Philadelphia – Where it all began

Starting with the Congress Hall, home to the U.S. Congress from 1790 to 1800, when Philadelphia served as the temporary capital of the United States.  Presidents Washington (his second term) and Adams were both inaugurated here.

The Senate chamber was adorned with heavy red drapes. Today all the rooms are restored to their original appearance. While most of the furniture is new, 28 of the desks at Congress Hall are original. Portraits of Louis XVI and Marie Antoinette (pictured here) were gifts from France following the American Revolution. They can be seen in the adjoining committee rooms. 

A fresco of an American bald eagle on the ceiling holding an olive branch symbolizes peace. 

The Supreme Court of Pennsylvania sat in this room in the 1700s.

And, finally, to the beginning: the Assembly Room, where both the Declaration of Independence and U.S. Constitution were signed – although the date of the former is debatable as, apparently, some signers were not present at the time and did not sign the Declaration of Independence until more than a month later when news of the agreement finally reached them, as explained by our lively ranger.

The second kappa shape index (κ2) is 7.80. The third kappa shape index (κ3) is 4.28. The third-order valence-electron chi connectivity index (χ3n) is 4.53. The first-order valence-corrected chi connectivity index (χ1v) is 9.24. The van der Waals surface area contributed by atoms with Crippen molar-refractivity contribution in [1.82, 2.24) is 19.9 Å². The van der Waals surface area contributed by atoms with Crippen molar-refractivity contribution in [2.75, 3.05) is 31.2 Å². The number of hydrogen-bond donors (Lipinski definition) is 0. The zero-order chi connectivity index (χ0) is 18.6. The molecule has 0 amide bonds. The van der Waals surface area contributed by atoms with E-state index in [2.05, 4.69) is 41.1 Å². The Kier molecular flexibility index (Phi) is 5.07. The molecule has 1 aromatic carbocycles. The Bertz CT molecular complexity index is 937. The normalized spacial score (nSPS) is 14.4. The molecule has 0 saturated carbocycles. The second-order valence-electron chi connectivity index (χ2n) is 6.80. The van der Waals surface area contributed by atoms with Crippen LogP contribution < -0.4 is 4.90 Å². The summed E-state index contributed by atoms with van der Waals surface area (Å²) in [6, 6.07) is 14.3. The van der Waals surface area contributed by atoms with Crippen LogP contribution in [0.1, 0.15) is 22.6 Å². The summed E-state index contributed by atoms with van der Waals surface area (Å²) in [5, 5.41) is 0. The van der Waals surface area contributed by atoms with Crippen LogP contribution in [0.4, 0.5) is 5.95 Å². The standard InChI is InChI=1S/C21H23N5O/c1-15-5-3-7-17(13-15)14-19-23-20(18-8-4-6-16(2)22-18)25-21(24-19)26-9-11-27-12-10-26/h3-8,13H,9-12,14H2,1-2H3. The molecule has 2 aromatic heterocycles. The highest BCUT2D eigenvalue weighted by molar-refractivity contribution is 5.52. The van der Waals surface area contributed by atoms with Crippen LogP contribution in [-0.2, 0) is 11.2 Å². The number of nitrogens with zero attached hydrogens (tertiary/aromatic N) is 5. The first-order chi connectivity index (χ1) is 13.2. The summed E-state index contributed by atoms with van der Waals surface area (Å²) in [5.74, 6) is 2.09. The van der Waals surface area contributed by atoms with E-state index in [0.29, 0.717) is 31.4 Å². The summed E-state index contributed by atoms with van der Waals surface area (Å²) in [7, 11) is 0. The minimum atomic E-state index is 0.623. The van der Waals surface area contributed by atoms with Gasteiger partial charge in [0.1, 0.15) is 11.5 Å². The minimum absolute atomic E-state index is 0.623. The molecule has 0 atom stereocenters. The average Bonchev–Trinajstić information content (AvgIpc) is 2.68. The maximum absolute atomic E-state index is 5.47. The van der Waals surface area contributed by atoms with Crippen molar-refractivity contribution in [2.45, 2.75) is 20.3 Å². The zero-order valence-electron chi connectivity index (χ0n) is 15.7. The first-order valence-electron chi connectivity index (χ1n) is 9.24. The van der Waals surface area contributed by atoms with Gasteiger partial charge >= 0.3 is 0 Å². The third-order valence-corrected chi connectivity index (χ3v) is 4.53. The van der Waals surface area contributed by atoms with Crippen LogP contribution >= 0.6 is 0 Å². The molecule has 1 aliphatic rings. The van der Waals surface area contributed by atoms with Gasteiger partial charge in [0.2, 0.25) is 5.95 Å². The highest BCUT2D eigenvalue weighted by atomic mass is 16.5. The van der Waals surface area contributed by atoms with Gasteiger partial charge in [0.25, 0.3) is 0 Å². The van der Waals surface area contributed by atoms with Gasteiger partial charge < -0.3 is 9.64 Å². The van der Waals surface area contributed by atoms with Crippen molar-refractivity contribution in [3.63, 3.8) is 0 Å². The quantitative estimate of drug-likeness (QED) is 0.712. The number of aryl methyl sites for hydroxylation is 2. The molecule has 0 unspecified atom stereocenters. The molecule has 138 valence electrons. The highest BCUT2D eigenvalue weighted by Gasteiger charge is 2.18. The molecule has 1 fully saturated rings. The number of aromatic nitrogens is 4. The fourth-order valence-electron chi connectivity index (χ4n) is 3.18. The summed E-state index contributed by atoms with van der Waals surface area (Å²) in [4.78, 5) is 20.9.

Up next: a chance encounter

Independence Hall tour

February 21st, 2017

Philadelphia – The Liberty Bell

It could also be referred to as ”The Cracked Bell” after its wide, vertical crack which is actually the result of repair work; or ”The Silent Bell” for it has not rung in over 170 years – at least according to The Philadelphia Public Ledger‘s February 26, 1846 publication that records:

The old Independence Bell rang its last clear note on Monday last in honor of the birthday of Washington and now hangs in the great city steeple irreparably cracked and dumb. It had been cracked before but was set in order of that day by having the edges of the fracture filed so as not to vibrate against each other … It gave out clear notes and loud, and appeared to be in excellent condition until noon, when it received a sort of compound fracture in a zig-zag direction through one of its sides which put it completely out of tune and left it a mere wreck of what it was.

The ”mere wreck” has since become a national symbol of democracy, freedom and independence. Its inscription from the Old Testament (Leviticus 25:10) “Proclaim Liberty Throughout All the Land Unto All the Inhabitants thereof” has inspired civil rights movements such as suffragists who commissioned a replica and called it the Justice Bell,  and abolitionists who gave it its current name – the Liberty Bell.

Removed from the bell tower of the building we know today as Independence Hall, it is on view in the Liberty Bell Center in Independence National Historical Park.

Next stop: Congress Hall & Independence Hall

February 21st, 2017